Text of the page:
Washington Gov. Jay Inslee (D) proposed a cap-and-trade plan that would raise nearly $1 billion for a state struggling with a big budget shortfall (Photo: Elaine Thompson/Associated Press)

Washington could become the second state to place a firm cap on carbon emissions under an aggressive proposal offered this week by Gov. Jay Inslee (D), one of the leading proponents of assertive action to prevent and reverse climate change.

Major industries would have to purchase the right to emit carbon under the Carbon Pollution Accountability Act, which Inslee introduced at an event in Seattle. The plan would apply to firms that emit more than 25,000 metric tons of carbon emissions per year, which Inslee’s office estimated would cover about 85 percent of the state’s total greenhouse gases.

Those emitters range from oil refineries north of Seattle to paper plants and fuel distributors, which would have to purchase credits for gas and diesel they sell to consumers. Inslee’s office estimated the auction system would net the state $947 million in 2017, the first year in which companies would have to compete for credit.

“Everyone knows it’s time to act. They know it in Yakima, where farmers are experiencing the challenges of reduced water supplies,” Inslee said Wednesday. “They know it in Anacortes, in Chehalis, and here in King County, where local leaders are already taking action to mitigate and adapt to rising sea levels and increased flood levels.”

The limit on the amount of carbon emitted by the biggest polluters, to be set by the state Department of Ecology in 2016, would decrease gradually over time, by about 1.5 percent per year, according to Chris Davis, an Inslee policy advisor. That decrease would help the state meet goals of reducing carbon emissions to set levels by 2020, 2035 and 2050, limits the legislature passed in 2008.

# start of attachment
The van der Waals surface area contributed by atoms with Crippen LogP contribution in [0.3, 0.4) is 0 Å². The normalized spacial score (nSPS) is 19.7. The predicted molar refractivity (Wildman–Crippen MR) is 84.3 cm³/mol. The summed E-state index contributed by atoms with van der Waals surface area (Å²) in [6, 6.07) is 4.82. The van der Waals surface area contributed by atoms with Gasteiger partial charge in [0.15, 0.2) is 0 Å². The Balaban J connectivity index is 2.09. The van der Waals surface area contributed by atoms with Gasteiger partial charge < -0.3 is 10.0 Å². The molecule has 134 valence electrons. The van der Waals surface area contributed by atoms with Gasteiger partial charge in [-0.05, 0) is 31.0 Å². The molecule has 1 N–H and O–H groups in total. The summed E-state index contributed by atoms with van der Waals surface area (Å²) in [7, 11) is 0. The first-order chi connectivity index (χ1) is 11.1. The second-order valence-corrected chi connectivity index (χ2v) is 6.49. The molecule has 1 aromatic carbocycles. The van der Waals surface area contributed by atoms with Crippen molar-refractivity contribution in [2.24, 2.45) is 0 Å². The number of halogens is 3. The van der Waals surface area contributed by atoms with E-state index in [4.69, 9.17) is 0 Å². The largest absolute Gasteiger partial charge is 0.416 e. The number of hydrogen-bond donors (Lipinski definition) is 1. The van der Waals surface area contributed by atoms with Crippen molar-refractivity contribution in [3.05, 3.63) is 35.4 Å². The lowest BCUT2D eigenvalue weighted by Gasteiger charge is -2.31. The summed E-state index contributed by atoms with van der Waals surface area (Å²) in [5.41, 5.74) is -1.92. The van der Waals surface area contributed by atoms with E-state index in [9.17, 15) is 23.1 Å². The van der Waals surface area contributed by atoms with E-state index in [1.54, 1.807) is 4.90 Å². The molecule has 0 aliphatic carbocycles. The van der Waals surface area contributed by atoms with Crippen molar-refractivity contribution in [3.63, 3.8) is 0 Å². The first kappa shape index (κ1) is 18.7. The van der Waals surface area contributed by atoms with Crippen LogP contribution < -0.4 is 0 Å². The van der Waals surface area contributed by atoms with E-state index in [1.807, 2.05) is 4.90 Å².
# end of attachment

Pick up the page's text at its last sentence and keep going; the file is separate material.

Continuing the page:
Inslee’s plan also includes tax breaks for electric and zero-emission cars and investments in clean energy like solar and hydro power.

Critics said the cap and trade plan would amount to an energy tax that industries would pass on to consumers. State Sen. Doug Ericksen (R), who represents Whatcom County, home to a major BP oil refinery, said the plan would dramatically increase gas prices.

“The centerpiece of [Inslee’s] idea is a massive energy tax on the people of Washington State,” Ericksen told the Bellingham Herald. “It’s basically a tax on freedom.”

Inslee’s office acknowledged the proposal would drive up gas prices, but by a modest 7 to 15 percent by 2035.

“There will be alarmist attacks directed toward this plan, and we should not be surprised by them,” Inslee said Wednesday, according to prepared remarks. “Corporate polluters have launched aggressive campaigns against similar efforts in other states and have already begun to do the same here in Washington.”

The proposal faces a difficult road ahead in a divided legislature. While Democrats control the state House by a wide margin, Republicans took full control of the state Senate in this year’s midterm elections. Ericksen chairs the Senate Energy, Environment and Telecommunications Committee, which would have jurisdiction over legislation Inslee eventually produces.

Even if Democrats held full control, Inslee’s proposal would face a difficult road ahead. Former Gov. Christine Gregoire (D) failed to advance a more modest carbon pricing plan in 2009, when her party controlled all three levers of the executive and legislative branches.

Washington would join British Columbia and California, which already have cap-and-trade plans on the books.

Inslee’s cap and trade plan is one facet of a $39 billion two-year budget he proposed over several days this week. On Thursday, Inslee proposed raising taxes and other revenues by $1.5 billion, mostly through a new capital gains tax, the Seattle Times reported. The new revenue will help close an estimated $2.3 billion budget shortfall, caused in part by court orders requiring the state to pay for adequate school and mental health funding.

The capital gains tax would impose a 7 percent charge on income from stock and bond sales over $25,000 for individuals and $50,000 for couples, which would raise an estimated $798 million in Fiscal Year 2017.